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– Poor management and control of fighter aircraft sale

​Both the Norwegian Armed Forces and the Ministry of Defence had inadequate internal controls during the process associated with the sale of F-5 fighter aircraft, which took place during the period 1999–2015. The documentation, archiving and audit trails for the sales process in the Norwegian Armed Forces, Ministry of Defence and Ministry of Foreign Affairs were poor. "The defence authorities had an inadequate understanding of the rules concerning the export of military material in connection with the attempted sale in 2003, which is extremely serious," says Auditor General Per-Kristian Foss.

Published 5/2/2017 12:00 PM

​Document 3:7 (2016–2017) The Office of the Auditor General's investigation into the Norwegian Armed Forces' sale of F-5 fighter aircraft was submitted to the Storting on 2 May.

In 2015, the Norwegian Armed Forces sold two of its original fleet of 15 F-5 fighter aircraft for more than NOK 200,000 to private US company Northern General Leasing LCC (NGL). Twelve of the aircraft have been donated to schools and a museum, and one is used for military exercises. All of the aircraft were initially put up for sale in 2002 for a minimum price of NOK 100 million. The Storting asked the Office of the Auditor General to investigate the entire sales process.

The Office of the Auditor General has identified serious deficiencies in a number of areas. These deficiencies relate to a lack of: understanding of the regulations regarding export controls, audit trails concerning important documentation, equal treatment of prospective purchasers, and preparations to ensure the best possible financial return from the sale.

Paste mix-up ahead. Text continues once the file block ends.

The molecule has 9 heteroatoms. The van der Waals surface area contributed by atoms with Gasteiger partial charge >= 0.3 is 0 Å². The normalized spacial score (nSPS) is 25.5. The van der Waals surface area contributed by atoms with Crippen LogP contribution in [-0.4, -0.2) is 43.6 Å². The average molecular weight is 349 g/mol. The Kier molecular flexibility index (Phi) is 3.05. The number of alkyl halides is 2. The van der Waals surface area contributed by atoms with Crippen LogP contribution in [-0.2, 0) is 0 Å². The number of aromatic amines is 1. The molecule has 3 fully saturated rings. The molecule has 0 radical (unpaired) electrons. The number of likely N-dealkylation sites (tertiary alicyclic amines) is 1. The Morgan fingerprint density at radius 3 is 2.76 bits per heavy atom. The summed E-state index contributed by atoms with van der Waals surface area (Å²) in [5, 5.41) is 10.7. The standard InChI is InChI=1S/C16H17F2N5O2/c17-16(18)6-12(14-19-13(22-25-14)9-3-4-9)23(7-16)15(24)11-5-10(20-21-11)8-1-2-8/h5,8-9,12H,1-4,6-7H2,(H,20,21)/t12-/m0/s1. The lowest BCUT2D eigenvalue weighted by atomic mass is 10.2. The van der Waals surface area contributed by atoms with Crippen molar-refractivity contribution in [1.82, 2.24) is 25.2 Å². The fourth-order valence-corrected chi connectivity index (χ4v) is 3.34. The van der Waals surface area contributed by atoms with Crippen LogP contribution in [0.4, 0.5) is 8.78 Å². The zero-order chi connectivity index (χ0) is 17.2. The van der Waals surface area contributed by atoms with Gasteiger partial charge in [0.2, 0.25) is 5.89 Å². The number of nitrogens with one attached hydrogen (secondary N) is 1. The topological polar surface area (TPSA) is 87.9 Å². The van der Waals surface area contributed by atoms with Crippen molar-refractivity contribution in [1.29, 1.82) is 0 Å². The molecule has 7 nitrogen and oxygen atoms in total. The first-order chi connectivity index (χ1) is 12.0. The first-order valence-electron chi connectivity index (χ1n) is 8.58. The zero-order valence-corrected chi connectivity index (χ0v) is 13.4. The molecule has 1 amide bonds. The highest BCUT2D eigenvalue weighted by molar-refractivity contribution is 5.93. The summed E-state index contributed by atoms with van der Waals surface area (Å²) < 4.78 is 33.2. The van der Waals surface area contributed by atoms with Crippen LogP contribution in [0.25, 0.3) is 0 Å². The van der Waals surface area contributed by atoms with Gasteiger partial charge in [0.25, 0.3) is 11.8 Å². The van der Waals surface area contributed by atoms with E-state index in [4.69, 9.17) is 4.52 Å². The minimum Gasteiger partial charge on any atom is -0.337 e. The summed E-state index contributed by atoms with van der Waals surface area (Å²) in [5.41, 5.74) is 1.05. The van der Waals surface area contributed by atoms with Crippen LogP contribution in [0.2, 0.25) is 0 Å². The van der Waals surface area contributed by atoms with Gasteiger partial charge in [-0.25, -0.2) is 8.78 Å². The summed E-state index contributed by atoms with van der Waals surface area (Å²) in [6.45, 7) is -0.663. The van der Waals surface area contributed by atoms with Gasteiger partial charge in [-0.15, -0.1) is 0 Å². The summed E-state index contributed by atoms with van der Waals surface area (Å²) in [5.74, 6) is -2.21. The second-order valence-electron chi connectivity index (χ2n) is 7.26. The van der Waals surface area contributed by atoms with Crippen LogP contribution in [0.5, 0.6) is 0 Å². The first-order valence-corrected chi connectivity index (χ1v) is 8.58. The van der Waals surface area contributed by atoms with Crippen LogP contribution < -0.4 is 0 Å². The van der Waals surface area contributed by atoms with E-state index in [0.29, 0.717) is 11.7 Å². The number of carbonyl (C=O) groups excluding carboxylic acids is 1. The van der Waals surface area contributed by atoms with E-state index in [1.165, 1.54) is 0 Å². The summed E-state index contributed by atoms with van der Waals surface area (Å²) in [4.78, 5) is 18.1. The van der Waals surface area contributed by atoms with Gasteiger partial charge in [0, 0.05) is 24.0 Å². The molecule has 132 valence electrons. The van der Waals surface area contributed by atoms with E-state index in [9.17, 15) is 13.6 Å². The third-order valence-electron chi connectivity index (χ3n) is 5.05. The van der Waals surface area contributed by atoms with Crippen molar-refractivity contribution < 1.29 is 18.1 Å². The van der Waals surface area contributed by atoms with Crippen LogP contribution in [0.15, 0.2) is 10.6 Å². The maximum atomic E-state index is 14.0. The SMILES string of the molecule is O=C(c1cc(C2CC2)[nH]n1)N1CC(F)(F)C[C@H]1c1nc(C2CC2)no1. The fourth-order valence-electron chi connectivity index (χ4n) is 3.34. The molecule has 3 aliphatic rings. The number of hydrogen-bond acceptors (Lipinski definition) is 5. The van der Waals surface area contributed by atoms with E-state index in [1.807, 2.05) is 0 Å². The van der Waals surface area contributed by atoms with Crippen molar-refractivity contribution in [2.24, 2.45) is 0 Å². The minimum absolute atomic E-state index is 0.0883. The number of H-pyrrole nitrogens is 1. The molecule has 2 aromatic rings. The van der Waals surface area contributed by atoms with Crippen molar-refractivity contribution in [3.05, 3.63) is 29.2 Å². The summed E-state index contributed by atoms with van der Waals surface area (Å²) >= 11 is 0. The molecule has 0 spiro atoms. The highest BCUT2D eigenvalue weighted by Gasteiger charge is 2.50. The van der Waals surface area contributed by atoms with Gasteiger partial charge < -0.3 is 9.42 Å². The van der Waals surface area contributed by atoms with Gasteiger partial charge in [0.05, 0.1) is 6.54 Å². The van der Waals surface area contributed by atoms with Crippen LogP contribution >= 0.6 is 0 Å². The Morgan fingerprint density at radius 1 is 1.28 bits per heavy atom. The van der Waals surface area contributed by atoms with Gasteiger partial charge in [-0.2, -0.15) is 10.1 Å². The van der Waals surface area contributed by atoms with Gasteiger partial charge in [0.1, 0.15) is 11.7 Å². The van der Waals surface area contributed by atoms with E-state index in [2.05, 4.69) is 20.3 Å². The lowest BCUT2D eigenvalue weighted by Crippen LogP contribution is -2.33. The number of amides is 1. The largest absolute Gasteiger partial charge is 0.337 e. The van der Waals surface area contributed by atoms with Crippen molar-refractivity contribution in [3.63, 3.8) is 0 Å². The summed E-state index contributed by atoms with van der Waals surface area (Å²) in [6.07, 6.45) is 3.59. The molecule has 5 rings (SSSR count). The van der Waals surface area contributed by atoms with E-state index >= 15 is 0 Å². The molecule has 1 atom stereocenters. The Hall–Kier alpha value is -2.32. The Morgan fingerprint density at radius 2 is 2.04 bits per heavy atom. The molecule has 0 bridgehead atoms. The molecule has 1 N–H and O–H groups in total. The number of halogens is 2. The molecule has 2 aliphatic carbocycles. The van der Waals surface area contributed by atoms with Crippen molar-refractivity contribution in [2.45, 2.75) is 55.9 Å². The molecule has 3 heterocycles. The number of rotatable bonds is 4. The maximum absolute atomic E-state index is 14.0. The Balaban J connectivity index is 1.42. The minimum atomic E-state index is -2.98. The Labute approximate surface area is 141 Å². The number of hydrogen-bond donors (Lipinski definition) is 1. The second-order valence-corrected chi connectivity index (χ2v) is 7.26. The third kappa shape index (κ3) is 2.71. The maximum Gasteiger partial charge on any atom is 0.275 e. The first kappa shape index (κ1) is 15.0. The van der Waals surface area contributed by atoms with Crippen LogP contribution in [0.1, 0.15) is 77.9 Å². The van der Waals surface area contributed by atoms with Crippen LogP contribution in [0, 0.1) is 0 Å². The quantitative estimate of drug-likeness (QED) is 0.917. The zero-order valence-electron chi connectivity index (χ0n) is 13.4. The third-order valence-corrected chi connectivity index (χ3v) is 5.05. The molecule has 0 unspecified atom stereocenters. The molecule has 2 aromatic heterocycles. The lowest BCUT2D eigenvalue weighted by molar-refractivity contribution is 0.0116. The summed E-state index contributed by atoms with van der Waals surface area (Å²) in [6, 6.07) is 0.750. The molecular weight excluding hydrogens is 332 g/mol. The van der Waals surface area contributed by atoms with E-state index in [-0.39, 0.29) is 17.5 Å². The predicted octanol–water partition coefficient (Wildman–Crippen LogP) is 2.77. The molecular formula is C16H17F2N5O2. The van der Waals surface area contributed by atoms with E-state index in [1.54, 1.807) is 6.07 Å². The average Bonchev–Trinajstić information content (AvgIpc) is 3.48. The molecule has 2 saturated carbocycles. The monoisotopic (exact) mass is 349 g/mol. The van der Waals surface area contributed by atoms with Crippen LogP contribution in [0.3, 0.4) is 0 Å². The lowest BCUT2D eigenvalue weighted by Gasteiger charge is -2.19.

"The Norwegian Armed Forces' internal controls have been inadequate, and the Ministry of Defence has not adequately followed up its overall responsibility," highlights Foss.

It became apparent that an attempted sale to Greece in 2003 involved a key representative of the Israeli defence industry. The Norwegian Armed Forces had not checked the ownership circumstances before it signed a binding agreement with an assumed Greek company in the autumn of the same year.

"The Office of the Auditor General believes that the case illustrates the lack of established routines for checking prospective purchasers of defence equipment, despite the Norwegian Armed Forces' responsibility as an exporter. This is extremely serious, as the checking of prospective purchasers helps to ensure Norway does not sell military equipment to regions which are at war or where there is a threat of war," says Foss.

The archiving and documentation of the sales process conducted by the Norwegian Armed Forces, the Ministry of Defence and the Ministry of Foreign Affairs has been inadequate. The Norwegian Armed Forces' logistics organisation has not established routines and systems to ensure that important documentation is archived, and the decisions that have been taken have not always been justified. There have been several instances in the Ministry of Defence where case handling has not been documented and documentation has been absent. The Ministry of Foreign Affairs lacks records to provide an overview of the documents relating to the F-5 aircraft in the archive for export controls, and has different versions of documents where it is unclear which is the final version. There have also been instances where emails worthy of archiving have not been archived. "This is strongly reprehensible," says Foss.

The Office of the Auditor General has identified several breaches of the principle of equal treatment of prospective purchasers in the sales process, along with cases where the final sale process did not facilitate the maximum possible price.
"For many years, the aircraft were stored by the company NGL, which ultimately purchased the aircraft. Employees of NGL were present during the negotiations with Spain in 2014 and overheard the price for which Norway was willing to sell the aircraft. This may have been a factor behind the price paid by NGL, which was as low as NOK 116,000 per aircraft. NGL was prepared to pay NOK 5.1 million per aircraft as recently as in 2012," says Foss.

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